McBride Law Blog


Tagged Posts: corporate fiction’

LLC Law Update: Piercing the Corporate Veil (Post 6)

March 1, 2016

We have looked at the laws governing veil piercing in New York, Wyoming, Texas, and Maryland.  Veil piercing is available in most other states in varying degrees, but it bears repeating that limited liability is the rule and piercing is the rare exception to be applied only in cases involving exceptional circumstances.[1]  The cases we discussed here are merely a snapshot of veil piercing laws in different states and examples of situations where courts allowed veil piercing, not necessarily indicative of that particular state’s business-friendliness, as veil piercing is highly fact-intensive. … Read the rest

LLC Law Update: Piercing the Corporate Veil (Post 5)

February 25, 2016


In recent years, Maryland has become one of the most difficult states in which to pierce the corporate veil, with a success rate at about 25.81%.[1]  This is an interesting reversal, given that the state had a relatively liberal 40% rate until 1986.[2]  Under Maryland law, where there is no allegation of fraud, a court may still disregard the corporate entity and establish personal liability to enforce the so-called a “paramount equity,”[3] but this seems to be a pretty tough standard to meet.… Read the rest

LLC Law Update: Piercing the Corporate Veil (Post 4)

February 18, 2016


In Texas, veil piercing is in large part governed by the statute.  Specifically, a shareholder is not liable to the corporation or its creditors with respect to, among other things, contractual obligations of the corporation on the basis that the shareholder was the alter ego of the corporation or on the basis of actual or constructive fraud, a sham to perpetrate a fraud, or other similar theory.[1]  As in Wyoming, a shareholder is also not liable for the corporation’s failure to observe any corporate formality, including the failure to comply with the statute or the certificate of formation or bylaws of the corporation.… Read the rest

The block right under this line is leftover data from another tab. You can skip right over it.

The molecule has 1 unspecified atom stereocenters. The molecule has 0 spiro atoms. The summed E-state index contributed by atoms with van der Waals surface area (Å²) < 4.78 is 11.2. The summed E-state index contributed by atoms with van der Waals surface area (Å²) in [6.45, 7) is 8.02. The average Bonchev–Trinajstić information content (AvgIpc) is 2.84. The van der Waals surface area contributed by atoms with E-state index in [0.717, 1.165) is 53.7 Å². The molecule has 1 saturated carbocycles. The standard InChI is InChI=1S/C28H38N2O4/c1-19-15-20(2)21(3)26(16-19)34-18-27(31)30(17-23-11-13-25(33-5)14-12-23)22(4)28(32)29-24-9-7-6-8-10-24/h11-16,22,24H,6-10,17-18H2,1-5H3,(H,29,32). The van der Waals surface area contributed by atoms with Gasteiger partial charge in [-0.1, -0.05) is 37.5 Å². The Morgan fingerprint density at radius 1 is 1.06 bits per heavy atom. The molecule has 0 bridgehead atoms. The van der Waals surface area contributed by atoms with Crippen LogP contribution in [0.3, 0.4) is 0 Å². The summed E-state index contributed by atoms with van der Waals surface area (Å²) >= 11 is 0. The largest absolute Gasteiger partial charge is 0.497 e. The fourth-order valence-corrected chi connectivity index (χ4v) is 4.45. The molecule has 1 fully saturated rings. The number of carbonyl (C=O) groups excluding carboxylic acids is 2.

LLC Law Update: Piercing the Corporate Veil (Post 3)

February 11, 2016


Wyoming courts allow veil piercing in about 61.90% of cases, far exceeding the national average, though the small size of the dataset (21) makes it difficult to say that the rate is statistically meaningful.[1]  In Wyoming, veil piercing law was also modified by statute around the time this number came out, so that failure of an LLC to observe any particular corporate formalities is no longer a ground for imposing liability on the members or managers for the liabilities of the company.… Read the rest

LLC Law Update: Piercing the Corporate Veil (Post 2)

February 4, 2016

New York.

According to a 2010 study of a dataset of 2908 cases from 1658 to 2006, New York courts allow veil piercing in about 49.81% of cases and is among the most prominent producers of veil piercing cases.[1]

In Agai v. Diontech Consulting, Inc.,[2] a recent case, a creditor sought to pierce the veil of a corporation, arguing that the principals operated the consulting business without corporate formalities for their own unjust enrichment and to avoid the judgments obtained by the creditor. … Read the rest

LLC Law Update: Piercing the Corporate Veil (Post 1)

February 2, 2016

In our previous blog series comparing limited liability company (LLC) statutes, we briefly mentioned that there are situations where courts “pierce the corporate veil” so as to hold LLC members liable for business debts.  We also mentioned that veil piercing requires a highly fact-intensive analysis and that the law varies widely from state to state.  Courts have applied or declined to apply this remedy in a manner that has often been confusing and inconsistent, as two luminaries of the legal world observed over a score of years ago: “Piercing seems to happen freakishly.  … Read the rest

All postings are intended to be planning tools to familiarize readers with some of the high-level issues discussed therein. No posting is intended to be a comprehensive discussion and additional details should be discussed with your transaction planners including attorneys, accountants, consultants, bankers and other business planners who can provide advice for your circumstances. This article should not be treated as legal advice to any person or entity.